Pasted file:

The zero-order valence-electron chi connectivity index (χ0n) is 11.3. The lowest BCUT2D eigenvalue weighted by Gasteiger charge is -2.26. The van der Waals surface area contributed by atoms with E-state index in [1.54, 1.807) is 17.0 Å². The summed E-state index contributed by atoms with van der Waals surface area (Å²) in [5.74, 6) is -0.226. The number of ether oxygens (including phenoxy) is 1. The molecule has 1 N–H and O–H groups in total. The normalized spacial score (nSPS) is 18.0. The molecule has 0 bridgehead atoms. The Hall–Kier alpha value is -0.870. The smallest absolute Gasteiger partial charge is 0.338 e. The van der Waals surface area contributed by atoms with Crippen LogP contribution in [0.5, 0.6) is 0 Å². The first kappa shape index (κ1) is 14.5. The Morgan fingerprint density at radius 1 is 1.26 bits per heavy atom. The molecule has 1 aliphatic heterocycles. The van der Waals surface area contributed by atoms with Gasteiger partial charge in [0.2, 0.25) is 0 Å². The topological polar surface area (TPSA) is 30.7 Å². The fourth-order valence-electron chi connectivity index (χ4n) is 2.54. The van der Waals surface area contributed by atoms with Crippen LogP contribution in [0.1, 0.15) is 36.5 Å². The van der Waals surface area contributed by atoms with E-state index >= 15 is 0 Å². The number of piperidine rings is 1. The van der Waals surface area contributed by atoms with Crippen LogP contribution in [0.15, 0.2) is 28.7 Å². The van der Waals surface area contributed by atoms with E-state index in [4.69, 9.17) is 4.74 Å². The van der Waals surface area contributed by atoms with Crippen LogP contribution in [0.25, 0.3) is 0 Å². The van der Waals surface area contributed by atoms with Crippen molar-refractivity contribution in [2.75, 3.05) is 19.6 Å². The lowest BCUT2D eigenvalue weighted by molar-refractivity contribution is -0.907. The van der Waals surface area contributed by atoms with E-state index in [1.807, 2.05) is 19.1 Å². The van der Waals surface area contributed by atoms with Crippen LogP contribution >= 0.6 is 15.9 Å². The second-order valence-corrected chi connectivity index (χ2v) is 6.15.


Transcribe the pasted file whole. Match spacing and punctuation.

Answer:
The zero-order valence-electron chi connectivity index (χ0n) is 11.3. The lowest BCUT2D eigenvalue weighted by Gasteiger charge is -2.26. The van der Waals surface area contributed by atoms with E-state index in [1.54, 1.807) is 17.0 Å². The summed E-state index contributed by atoms with van der Waals surface area (Å²) in [5.74, 6) is -0.226. The number of ether oxygens (including phenoxy) is 1. The molecule has 1 N–H and O–H groups in total. The normalized spacial score (nSPS) is 18.0. The molecule has 0 bridgehead atoms. The Hall–Kier alpha value is -0.870. The smallest absolute Gasteiger partial charge is 0.338 e. The van der Waals surface area contributed by atoms with Crippen LogP contribution in [0.5, 0.6) is 0 Å². The first kappa shape index (κ1) is 14.5. The Morgan fingerprint density at radius 1 is 1.26 bits per heavy atom. The molecule has 1 aliphatic heterocycles. The van der Waals surface area contributed by atoms with Gasteiger partial charge in [0.2, 0.25) is 0 Å². The topological polar surface area (TPSA) is 30.7 Å². The fourth-order valence-electron chi connectivity index (χ4n) is 2.54. The van der Waals surface area contributed by atoms with Crippen LogP contribution in [0.1, 0.15) is 36.5 Å². The van der Waals surface area contributed by atoms with E-state index >= 15 is 0 Å². The number of piperidine rings is 1. The van der Waals surface area contributed by atoms with Crippen LogP contribution in [0.15, 0.2) is 28.7 Å². The van der Waals surface area contributed by atoms with E-state index in [4.69, 9.17) is 4.74 Å². The van der Waals surface area contributed by atoms with Crippen LogP contribution in [0.25, 0.3) is 0 Å². The van der Waals surface area contributed by atoms with Crippen molar-refractivity contribution in [2.75, 3.05) is 19.6 Å². The lowest BCUT2D eigenvalue weighted by molar-refractivity contribution is -0.907. The van der Waals surface area contributed by atoms with E-state index in [1.807, 2.05) is 19.1 Å². The van der Waals surface area contributed by atoms with Crippen LogP contribution >= 0.6 is 15.9 Å². The second-order valence-corrected chi connectivity index (χ2v) is 6.15.